After the war Putin rebuilt the country, allowed them to build many mosques and allowed them a strong Islamic leader they could identify with.


Putin's action seem to have given Chechen people much of what they wanted; Islamisation and stability. On the day we landed in Grozny 100,000 people turned out to celebrate Putin's 62 birthday.  I met no Chechens, but I asked Dagestanis "Surely after losing such a bloody war the Chechens hate Putin? ".  Their reply surprised me  "No, Yeltson started the war, they like Putin because he supported them, ".   Chechnya is stable now, but they are worried about the many young people going through Georgia to support ISIS in Syria.

ISIS have said they are intending to restart the war in Chechnya.  This is the response they got from the pro-Russian  president of Chechnya, Ramzan Kadyrov, (who seems to be popular).

“Taking all responsibility, I declare that those who have voiced a threat against Russia or who have mentioned the name of our President Vladimir Putin will be destroyed right where they made their statement. We will not wait for them to get behind the steering wheel of a plane. They will go where their fellow terrorists are rotting… I want to remind everyone who is planning something against our country, that Russia has worthy sons, ready to fulfill any order, wring the neck of any enemy in his own lair, wherever he may be. And we find ourselves with happiness ridding the world of these scum.<…>I emphasize that they finish their days under the hot sun in Syria and Iraq, and in the first instant of death meet their eternal flames of Hell. Allahu Akbar!

I do not pretend to understand what is happening in Chechnya. I have the impression that the Dagestani's and Chechens do not understand their own countries either.  Maria Dubovikova, a savvy Russian commentator, tells us Russia are fearful of a third world war starting from troubles in the Caucuses and comments that  "The world is on the brink of a third world war but no one has mentioned it and no one wants toThe day the international community realizes this, it could already be too late."   At present it seems that the Chechens have accepted Russian rule which allows them a lot of autonomy and freedom to build mosques.  Islam is gently flowing back into the Caucasus.  Some people like Amina are pleased, others like Diana are proud of their Islamic values but agnostic about the dogma.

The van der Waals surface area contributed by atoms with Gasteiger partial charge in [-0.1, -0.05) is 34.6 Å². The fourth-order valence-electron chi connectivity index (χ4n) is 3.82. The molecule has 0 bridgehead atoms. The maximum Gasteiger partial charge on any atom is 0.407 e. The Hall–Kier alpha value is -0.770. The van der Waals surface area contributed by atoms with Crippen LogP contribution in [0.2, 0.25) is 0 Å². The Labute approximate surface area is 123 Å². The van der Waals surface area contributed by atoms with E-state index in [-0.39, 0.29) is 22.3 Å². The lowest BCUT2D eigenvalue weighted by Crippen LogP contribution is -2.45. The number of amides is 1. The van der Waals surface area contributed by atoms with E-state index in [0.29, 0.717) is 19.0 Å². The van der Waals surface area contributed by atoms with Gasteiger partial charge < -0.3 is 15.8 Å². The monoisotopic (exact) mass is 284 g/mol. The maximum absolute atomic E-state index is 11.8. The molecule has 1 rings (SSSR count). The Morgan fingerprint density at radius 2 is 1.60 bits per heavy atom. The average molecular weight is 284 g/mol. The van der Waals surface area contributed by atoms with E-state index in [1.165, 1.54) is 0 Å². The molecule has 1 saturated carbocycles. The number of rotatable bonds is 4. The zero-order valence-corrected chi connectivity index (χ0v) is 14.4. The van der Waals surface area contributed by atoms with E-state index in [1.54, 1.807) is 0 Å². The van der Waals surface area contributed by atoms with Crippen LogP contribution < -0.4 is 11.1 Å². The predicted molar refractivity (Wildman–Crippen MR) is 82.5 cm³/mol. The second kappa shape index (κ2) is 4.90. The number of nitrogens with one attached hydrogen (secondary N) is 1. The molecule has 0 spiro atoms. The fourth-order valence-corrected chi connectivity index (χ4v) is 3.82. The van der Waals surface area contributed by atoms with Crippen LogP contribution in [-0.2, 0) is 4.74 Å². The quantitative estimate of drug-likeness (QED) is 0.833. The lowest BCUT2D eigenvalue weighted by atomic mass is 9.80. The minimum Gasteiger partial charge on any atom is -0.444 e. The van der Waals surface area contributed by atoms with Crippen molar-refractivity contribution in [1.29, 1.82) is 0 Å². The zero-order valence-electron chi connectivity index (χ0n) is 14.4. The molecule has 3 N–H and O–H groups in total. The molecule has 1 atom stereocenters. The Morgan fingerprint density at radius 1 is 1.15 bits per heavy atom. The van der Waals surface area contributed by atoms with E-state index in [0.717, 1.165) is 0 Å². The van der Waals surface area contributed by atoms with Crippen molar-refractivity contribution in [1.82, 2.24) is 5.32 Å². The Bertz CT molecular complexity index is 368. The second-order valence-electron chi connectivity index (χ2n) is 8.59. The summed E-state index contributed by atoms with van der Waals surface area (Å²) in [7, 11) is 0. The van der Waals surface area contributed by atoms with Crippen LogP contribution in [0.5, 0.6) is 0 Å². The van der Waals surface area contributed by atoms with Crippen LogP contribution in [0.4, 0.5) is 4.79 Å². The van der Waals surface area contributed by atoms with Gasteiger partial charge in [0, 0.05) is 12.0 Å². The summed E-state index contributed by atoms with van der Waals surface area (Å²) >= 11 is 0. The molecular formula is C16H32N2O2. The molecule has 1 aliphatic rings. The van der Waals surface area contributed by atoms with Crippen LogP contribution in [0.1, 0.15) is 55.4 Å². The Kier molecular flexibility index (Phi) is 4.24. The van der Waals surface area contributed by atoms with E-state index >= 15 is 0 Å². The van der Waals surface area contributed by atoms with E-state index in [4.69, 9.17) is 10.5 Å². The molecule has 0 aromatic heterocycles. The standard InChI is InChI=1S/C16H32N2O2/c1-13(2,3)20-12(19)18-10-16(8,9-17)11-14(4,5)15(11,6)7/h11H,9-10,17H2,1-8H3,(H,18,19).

Dagestan has 20 different languages, and even more different ethnic groups, for a thousand years they have learnt how to live with each other by compromise.  They are aware that conflicts can start and get out of control.  They appreciate strong leadership and a certain level of repression in return for security.  

The West has tried to support democracy in Afghanistan, Iraq, Syria and Libya.  It has not brought stability.

Diana and Amina love their country, they love Islamic values and they are satisfied to be living under the umbrella of Putin's Russia.  They both say "Dagestan cannot exist without Russia"  Things are changing in many ways, the population is rediscovering Islam at the same time more women are learning to drive which will be a good thing because the roads in Dagestan will become calmer and safer.  I expect Diana's daughters will be more demanding than Diana's generation, but this is very much their choice.  I think we should not judge their values from the outside, our values have hardly brought happiness and freedom to the Islamic world.

Russia Bashing
The way the media reports Russian affairs is very unsympathetic to the views of the ordinary Russians I have met.  Many Russians see Putin as a necessary evil, not a demagogue.  They see the Russian support for Russian nationals in Ukraine as a proportionate defensive response to hostility from Kiev (we heard stories that refugees have been steaming from Ukraine into the Caucasus, they say they are fleeing for their lives).  Personally I think the constant portrayal of Russia as an evil empire led by an evil man is not at all helpful to finding ways to accommodate the deep divisions between Christian and Muslim,  East and West.  We should respect their moral values judgements a little more and be more circumspect about thinking our societies where democracy and Woman's Liberation thrive are more moral than theirs.  No one has a monopoly on morality.